Sim Tack: I’m Sim Tack, military analyst at Stratfor. And with me today is Mark Schroeder, our vice president for Africa analysis. We’ll be talking about recent events surrounding the Boko Haram insurgency in northern Nigeria. So mark, just in the last few days we’ve seen several attacks in Maiduguri up in Borno state. We’ve seen attacks going into Cameroon over the last few weeks. And then we’ve seen Boko Haram militants push Nigerian military out of a base up and near Lake Chad. What is actually going on there and how much does this matter to the Nigerian government?
Mark Schroeder: So book haram you’re absolutely correct has been conducting a fairly intense insurgency operation, still largely concentrated in northeastern Nigeria. We have seen a few operations across the border into Cameroon and the extreme north of Cameroon. Boko Haram is still a threat to expand its operations outside of northeastern Nigeria to other regions of Nigeria. But you’re absolutely correct that Boko Haram has waged a very intense insurgency and the Nigerian government and its military has really struggled to counter the militant group.
Sim: Why is it that the military struggles? Is this directly related to the role that the northeastern region of Nigeria plays for the government or are there other causes at play here?
Mark: Well, the Nigerian military has struggled with funding and political support from the federal government of Nigeria. And the government has really struggled to provide sufficient financing, to provide the military equipment, weapons, ammunition, more advanced platforms to the military to combat Boko Haram. And the criticisms have been that in the absence of sufficient support by the Nigerian government toward its military, Boko Haram’s actually been a superior fighting force in terms of weapons and ammunition and supplies in fighting the Nigerian military and government in the northern part of the country.
Sim: So one of the major things that we’re looking at when we’re talking about anything taking place in Nigeria right now is of course the timing. So we’re just a month before national elections where current President Goodluck Jonathan will be running against Buhari, a candidate from the north. How does all of this play out in relation to Boko Haram and other potential militancy issues in Nigeria?
Mark: Yeah that’s a very important factor that you bring up. With national elections taking place just one month from tomorrow in fact, incumbent President Jonathan is standing for re-election. It’s a controversial re-election campaign given certain understandings and oppositions to Goodluck Jonathan largely in northern Nigeria. But how that plays out in terms of Boko Haram and the insurgency, the Jonathan government has really not emphasized a very strong response or very efficient response to Boko Haram. It obviously has the whole of Nigeria that it is responsible for, the Jonathan administration. It has priorities in other parts of the country that are more important economically despite the threat by Boko Haram in northeastern Nigeria or northern Nigeria more generally. This part of the country really lacks any meaningful economic infrastructure to it unlike southern Nigeria where all of the oil and gas is, where the commercial capital Lagos is located. And so the absence of an efficient response to Boko Haram by the Jonathan administration will continue if Jonathan were to be re-elected. However, you bring up the candidacy of Muhammadu Buhari, a northerner Nigerian, a former military ruler, a former general, and it would be expected that if Buhari is elected president of Nigeria in next month’s election, he would command a much more efficient response to the Boko Haram threat.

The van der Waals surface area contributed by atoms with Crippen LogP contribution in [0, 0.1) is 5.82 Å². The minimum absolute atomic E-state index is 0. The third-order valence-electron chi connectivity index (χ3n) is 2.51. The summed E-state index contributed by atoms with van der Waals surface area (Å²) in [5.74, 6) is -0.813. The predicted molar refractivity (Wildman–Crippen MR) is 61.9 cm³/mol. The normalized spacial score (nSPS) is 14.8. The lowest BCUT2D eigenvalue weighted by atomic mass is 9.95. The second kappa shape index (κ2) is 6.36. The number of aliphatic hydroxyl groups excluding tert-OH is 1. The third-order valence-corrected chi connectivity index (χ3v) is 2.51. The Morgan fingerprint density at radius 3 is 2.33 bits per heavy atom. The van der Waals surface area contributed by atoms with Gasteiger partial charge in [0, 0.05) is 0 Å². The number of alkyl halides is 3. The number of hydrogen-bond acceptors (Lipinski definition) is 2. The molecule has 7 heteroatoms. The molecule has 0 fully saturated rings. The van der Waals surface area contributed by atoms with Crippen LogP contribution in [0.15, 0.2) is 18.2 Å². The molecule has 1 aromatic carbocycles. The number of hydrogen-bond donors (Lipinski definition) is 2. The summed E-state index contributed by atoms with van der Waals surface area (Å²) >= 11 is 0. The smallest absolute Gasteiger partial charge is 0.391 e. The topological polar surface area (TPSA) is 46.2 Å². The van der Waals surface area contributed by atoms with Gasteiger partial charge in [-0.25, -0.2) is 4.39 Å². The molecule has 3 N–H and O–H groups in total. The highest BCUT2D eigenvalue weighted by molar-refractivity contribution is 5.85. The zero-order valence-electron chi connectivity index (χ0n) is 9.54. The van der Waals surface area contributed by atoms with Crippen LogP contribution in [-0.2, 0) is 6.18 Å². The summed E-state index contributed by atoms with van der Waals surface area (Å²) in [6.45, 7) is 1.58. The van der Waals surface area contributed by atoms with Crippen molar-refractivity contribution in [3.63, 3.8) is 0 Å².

Sim: So assuming that we see a really close contested election with allegations over the legitimacy of the elections based on no votes being able to take place in the northeast, how would that potential security fallout or political fallout directly affect efforts against the Boko Haram insurgency or potentially effect Nigeria as a whole?
Mark: No, that’s a good question. In the first place, we have to look for the degree of political will to counter Boko Haram. And if the Nigerian government and politicians are distracted by contests over the election, there’s going to be less will, less attention toward countering the Islamist militant group. And these concerns could play out for a long time and Boko Haram, if no checks are placed on them, and if there is no political will to counter Boko Haram, then we have to expect that the militant group will continue to intensify and expand its insurgency.
Sim: Thank you that was very interesting. Sadly that’s all we’ve got time for, but if you wish to find out more about these issues, please visit stratfor.com.
“Conversation: As Nigerian Elections Near, Boko Haram Persists” is republished with permission of Stratfor.
Views expressed in this article are the opinions of the author and do not necessarily reflect the views of The Epoch Times.